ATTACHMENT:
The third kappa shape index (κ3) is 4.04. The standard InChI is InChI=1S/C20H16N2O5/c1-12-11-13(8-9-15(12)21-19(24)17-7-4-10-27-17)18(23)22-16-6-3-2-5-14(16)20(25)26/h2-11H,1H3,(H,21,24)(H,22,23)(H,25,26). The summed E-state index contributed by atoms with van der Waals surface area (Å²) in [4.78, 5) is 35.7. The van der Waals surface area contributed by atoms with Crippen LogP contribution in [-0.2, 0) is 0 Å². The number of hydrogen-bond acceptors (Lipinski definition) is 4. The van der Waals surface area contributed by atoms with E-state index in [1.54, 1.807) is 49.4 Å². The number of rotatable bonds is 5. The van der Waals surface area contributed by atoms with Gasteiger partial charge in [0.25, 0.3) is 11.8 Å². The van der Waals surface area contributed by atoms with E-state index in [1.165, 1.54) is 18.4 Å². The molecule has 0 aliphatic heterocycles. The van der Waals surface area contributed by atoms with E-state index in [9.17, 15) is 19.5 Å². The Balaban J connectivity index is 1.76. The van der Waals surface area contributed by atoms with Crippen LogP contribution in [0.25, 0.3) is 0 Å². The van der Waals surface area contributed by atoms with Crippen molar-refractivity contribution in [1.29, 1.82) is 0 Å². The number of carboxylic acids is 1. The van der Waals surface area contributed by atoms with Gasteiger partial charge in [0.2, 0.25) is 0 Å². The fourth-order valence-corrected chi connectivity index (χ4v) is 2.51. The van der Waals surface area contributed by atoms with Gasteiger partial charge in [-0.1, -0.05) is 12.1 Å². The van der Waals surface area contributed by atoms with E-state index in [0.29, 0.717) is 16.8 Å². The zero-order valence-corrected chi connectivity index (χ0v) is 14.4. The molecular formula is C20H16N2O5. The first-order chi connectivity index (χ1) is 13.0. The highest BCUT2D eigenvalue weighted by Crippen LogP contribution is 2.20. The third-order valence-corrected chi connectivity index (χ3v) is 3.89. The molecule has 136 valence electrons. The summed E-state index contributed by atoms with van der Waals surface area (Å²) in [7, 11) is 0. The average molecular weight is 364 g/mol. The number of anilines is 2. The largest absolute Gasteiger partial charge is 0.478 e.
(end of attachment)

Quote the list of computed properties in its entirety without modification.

The third kappa shape index (κ3) is 4.04. The standard InChI is InChI=1S/C20H16N2O5/c1-12-11-13(8-9-15(12)21-19(24)17-7-4-10-27-17)18(23)22-16-6-3-2-5-14(16)20(25)26/h2-11H,1H3,(H,21,24)(H,22,23)(H,25,26). The summed E-state index contributed by atoms with van der Waals surface area (Å²) in [4.78, 5) is 35.7. The van der Waals surface area contributed by atoms with Crippen LogP contribution in [-0.2, 0) is 0 Å². The number of hydrogen-bond acceptors (Lipinski definition) is 4. The van der Waals surface area contributed by atoms with E-state index in [1.54, 1.807) is 49.4 Å². The number of rotatable bonds is 5. The van der Waals surface area contributed by atoms with Gasteiger partial charge in [0.25, 0.3) is 11.8 Å². The van der Waals surface area contributed by atoms with E-state index in [1.165, 1.54) is 18.4 Å². The molecule has 0 aliphatic heterocycles. The van der Waals surface area contributed by atoms with E-state index in [9.17, 15) is 19.5 Å². The Balaban J connectivity index is 1.76. The van der Waals surface area contributed by atoms with Crippen LogP contribution in [0.25, 0.3) is 0 Å². The van der Waals surface area contributed by atoms with Crippen molar-refractivity contribution in [1.29, 1.82) is 0 Å². The number of carboxylic acids is 1. The van der Waals surface area contributed by atoms with Gasteiger partial charge in [0.2, 0.25) is 0 Å². The fourth-order valence-corrected chi connectivity index (χ4v) is 2.51. The van der Waals surface area contributed by atoms with Gasteiger partial charge in [-0.1, -0.05) is 12.1 Å². The van der Waals surface area contributed by atoms with E-state index in [0.29, 0.717) is 16.8 Å². The zero-order valence-corrected chi connectivity index (χ0v) is 14.4. The molecular formula is C20H16N2O5. The first-order chi connectivity index (χ1) is 13.0. The highest BCUT2D eigenvalue weighted by Crippen LogP contribution is 2.20. The third-order valence-corrected chi connectivity index (χ3v) is 3.89. The molecule has 136 valence electrons. The summed E-state index contributed by atoms with van der Waals surface area (Å²) in [7, 11) is 0. The average molecular weight is 364 g/mol. The number of anilines is 2. The largest absolute Gasteiger partial charge is 0.478 e.